Tuesday, June 26, 2012

Variance Reduction Techniques

Variance Reduction Techniques are usually applied to increase precision of probabilistic estimates, such as interpolations/extrapolations off historical data. While it is very much valued in the field of datamining, when it comes to financial economics, number crunching is usually only a part of the profit-desired solution, as known and unknown risks never go away. For example, "...investment banks use very complicated Monte Carlo simulations to price esoteric mortgage-backed securities." (Wolfram)

Common Random Numbers
This is a popular method of variance reduction for simulation studies where 2+ systems are compared. The basic idea is to apply two or more configuration inputs to the tested system.

The method of common random numbers (also known as the method of correlated sampling, the method of matched pairs, or the method of matched sampling) does not always work. It can backfire if the the engineer of the Monte Carlo simulation creates a negative, rather than positive, correlation between the two random variables and .
Source: Wolfram

Option Delta

In financial engineering, CRN are sometimes used to estimate option delta when an explicit solution isn't available. Example below:

C: value of a Call option
S: value of underlying asset

Let epsilon: 0+, i.e. very small positive value, then the finite-difference ratio:

C(S +/- epsilon) are estimated using the same set of CRNs.

source: Variance Reduction Methods, Haugh

Saturday, June 16, 2012

Inrtoduction to C++ for financial engineers (Book Review)

Introduction to C++ for financial engineers by Daniel J. Duffy (2006) is meant to be a starter course in C++ code writing for those in quantitative financial, i.e. according to the author; it is not the case. I am truly disappointed with it, and have decided to drop the book after the 3rd chapter.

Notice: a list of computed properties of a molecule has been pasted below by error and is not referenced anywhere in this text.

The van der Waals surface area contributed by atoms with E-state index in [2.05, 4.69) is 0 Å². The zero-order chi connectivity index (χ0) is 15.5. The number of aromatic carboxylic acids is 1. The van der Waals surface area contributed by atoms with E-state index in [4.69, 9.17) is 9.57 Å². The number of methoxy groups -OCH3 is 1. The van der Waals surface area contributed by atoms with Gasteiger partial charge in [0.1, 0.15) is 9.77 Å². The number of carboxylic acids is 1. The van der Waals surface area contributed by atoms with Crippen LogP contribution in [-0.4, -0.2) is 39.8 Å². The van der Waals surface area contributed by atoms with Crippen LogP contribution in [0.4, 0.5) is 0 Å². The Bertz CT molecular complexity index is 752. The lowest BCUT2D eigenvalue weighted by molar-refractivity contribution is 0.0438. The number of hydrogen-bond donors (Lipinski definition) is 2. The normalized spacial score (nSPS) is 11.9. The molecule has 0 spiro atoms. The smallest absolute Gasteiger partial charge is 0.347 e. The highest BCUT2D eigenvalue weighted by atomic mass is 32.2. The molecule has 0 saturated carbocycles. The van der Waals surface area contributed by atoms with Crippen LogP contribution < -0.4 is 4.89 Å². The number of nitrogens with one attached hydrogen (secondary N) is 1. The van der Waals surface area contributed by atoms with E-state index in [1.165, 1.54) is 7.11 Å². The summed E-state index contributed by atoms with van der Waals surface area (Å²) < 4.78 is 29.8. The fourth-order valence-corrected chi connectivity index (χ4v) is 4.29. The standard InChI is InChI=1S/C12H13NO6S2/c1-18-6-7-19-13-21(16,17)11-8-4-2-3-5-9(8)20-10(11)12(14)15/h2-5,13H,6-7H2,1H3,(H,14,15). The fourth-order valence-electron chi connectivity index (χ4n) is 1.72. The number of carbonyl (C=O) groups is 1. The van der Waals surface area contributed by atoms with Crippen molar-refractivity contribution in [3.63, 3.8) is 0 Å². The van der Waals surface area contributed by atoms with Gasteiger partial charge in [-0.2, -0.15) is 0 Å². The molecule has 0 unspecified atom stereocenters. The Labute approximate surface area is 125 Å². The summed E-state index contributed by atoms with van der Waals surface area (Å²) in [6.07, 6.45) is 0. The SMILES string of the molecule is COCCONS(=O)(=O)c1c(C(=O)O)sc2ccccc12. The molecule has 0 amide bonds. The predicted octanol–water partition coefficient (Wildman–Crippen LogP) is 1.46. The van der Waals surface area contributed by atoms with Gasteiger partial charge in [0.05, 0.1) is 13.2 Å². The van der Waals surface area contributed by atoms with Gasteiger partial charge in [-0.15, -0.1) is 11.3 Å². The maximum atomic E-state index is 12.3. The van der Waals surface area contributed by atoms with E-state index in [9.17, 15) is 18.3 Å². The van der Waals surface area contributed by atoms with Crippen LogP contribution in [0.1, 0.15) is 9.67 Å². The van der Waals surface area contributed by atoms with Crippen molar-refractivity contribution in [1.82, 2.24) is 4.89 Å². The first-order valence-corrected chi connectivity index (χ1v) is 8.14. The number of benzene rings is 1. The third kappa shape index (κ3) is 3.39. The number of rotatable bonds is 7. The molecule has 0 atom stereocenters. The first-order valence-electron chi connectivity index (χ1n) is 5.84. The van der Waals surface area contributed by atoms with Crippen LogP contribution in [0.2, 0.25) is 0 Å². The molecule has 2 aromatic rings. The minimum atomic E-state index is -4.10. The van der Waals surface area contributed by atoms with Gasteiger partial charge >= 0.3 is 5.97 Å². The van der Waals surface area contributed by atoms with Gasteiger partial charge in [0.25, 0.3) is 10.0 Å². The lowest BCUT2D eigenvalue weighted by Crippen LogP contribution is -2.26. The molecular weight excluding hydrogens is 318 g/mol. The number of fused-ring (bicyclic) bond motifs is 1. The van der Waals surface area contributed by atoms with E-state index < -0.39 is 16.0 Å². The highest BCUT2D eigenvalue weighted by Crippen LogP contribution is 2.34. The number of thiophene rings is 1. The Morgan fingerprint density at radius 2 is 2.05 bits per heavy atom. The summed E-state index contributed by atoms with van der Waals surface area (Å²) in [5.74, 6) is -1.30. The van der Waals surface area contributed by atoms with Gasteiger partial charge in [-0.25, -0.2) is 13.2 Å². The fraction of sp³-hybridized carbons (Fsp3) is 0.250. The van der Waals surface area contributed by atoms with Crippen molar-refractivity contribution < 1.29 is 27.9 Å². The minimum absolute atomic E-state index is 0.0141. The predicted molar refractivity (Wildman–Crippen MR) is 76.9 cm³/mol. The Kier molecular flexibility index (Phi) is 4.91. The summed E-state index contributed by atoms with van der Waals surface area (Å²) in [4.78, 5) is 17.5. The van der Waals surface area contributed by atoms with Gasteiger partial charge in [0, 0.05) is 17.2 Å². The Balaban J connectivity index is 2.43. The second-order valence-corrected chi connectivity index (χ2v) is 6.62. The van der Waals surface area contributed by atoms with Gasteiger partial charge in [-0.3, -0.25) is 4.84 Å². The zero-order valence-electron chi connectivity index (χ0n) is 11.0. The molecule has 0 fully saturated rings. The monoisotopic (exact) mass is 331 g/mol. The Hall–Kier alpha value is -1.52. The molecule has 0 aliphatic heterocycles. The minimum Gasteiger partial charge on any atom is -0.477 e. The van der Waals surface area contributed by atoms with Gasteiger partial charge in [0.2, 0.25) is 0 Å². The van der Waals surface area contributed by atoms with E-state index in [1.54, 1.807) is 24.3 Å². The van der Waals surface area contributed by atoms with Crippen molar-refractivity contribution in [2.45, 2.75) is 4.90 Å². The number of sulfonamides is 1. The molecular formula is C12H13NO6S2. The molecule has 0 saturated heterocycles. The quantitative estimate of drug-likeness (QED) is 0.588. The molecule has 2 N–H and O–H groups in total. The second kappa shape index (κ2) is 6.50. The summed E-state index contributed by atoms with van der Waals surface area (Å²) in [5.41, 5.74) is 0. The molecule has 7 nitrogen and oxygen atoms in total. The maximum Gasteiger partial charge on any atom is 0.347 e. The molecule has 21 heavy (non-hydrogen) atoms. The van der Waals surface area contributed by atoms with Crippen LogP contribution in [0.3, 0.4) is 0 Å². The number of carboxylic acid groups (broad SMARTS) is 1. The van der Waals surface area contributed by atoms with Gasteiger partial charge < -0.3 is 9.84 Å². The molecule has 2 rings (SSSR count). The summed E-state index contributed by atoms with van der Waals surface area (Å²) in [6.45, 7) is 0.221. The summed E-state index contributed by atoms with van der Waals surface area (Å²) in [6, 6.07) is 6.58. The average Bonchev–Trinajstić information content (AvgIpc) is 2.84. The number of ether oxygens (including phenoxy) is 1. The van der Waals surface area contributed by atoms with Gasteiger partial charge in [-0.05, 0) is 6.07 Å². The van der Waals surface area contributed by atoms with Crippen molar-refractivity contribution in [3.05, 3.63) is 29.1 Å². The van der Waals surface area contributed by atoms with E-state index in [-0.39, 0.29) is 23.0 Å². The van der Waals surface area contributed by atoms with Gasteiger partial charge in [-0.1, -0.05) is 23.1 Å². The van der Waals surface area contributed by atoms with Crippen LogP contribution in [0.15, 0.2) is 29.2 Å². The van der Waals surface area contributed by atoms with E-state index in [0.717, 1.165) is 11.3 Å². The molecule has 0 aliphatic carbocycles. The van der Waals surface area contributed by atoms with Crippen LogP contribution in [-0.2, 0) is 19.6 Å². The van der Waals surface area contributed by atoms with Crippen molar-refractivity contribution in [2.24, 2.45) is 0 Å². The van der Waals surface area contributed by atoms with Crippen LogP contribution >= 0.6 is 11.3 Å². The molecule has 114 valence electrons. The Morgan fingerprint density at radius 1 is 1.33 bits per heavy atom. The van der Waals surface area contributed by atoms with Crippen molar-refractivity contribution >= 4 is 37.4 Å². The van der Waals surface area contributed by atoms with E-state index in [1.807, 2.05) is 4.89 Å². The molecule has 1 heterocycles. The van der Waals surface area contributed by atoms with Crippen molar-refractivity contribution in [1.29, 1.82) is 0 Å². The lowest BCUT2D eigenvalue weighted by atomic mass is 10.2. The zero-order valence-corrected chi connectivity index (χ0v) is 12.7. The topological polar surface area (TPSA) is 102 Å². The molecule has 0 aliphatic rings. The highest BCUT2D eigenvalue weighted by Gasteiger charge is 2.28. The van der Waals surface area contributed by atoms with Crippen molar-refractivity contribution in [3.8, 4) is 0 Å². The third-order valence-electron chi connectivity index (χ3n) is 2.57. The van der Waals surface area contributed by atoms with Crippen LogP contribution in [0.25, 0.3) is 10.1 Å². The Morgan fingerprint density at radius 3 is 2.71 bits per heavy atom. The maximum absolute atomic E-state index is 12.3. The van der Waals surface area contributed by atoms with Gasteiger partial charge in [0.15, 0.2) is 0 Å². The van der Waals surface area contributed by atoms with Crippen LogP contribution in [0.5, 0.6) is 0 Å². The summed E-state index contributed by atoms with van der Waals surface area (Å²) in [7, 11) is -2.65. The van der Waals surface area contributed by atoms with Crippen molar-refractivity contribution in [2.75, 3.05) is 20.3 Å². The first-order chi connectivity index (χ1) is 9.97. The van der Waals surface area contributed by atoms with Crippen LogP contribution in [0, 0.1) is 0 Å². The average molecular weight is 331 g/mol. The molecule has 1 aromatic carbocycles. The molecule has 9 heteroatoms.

Lack of detailed guidance

A number of code excerpts were presented without the mention of additionally needed libraries; e.g. the Black Scholes example lacked the Cumulative Distribution Function, which I ended up getting from Espen Haug. This would not have been possible if I was a complete newbie to C++.

Lack of original content 

I found nothing interesting, new off the book.

A free alternative

Bernt Arne Odegaard has made available a booklet Recipes, off the collection C++ in Finance. It is pretty easy to understand, free, and has got interesting content.

Friday, June 8, 2012

Quantitative Election Forecasts with Nate Silver

Nate Silver, an American statistician originally known for PECOTA (Baseball player performance forecast), has stepped into the realms of Quantitative Politics.

The accuracy of his November 2008 presidential election predictions—he correctly predicted the winner of 49 of the 50 states—won Silver further attention and commendation.

The Election Forecast Model

In the article Baseball Analyst Draws Fans by Crunching Election Numbers, Bialik mentions how Silver allocates varying weighting with respect to poll accuracy as predictive variables. At the same time he has added economic indicators into the mix, that an "economic index, which is scaled on a similar basis to gross domestic product and now reads at 2.2 percent, exerts a gravitational pull on the forecast." (FiveThirtyEight, NY Times) So according to his latest blog post, Obama has a slight lead in the presidential race.

How do we make a profit off this information?

Betting markets.
According to Intrade, the market implies 53.3% chance of Obama winning, at this point in time (June 8, 2012).
According to Betfair, the market implies 57.5% chance of Obama winning, at this point in time (June 8, 2012).

It's a potentially arbitrage opportunity, if the differential overcomes the transaction costs.

Thursday, June 7, 2012

Black Scholes in Excel

This is thanks to the awesome Espen Haug, author of Derivative Models on Models, and a well known figure in the quantitative finance community.

The Black Scholes formula

And here's how it can be done in Excel.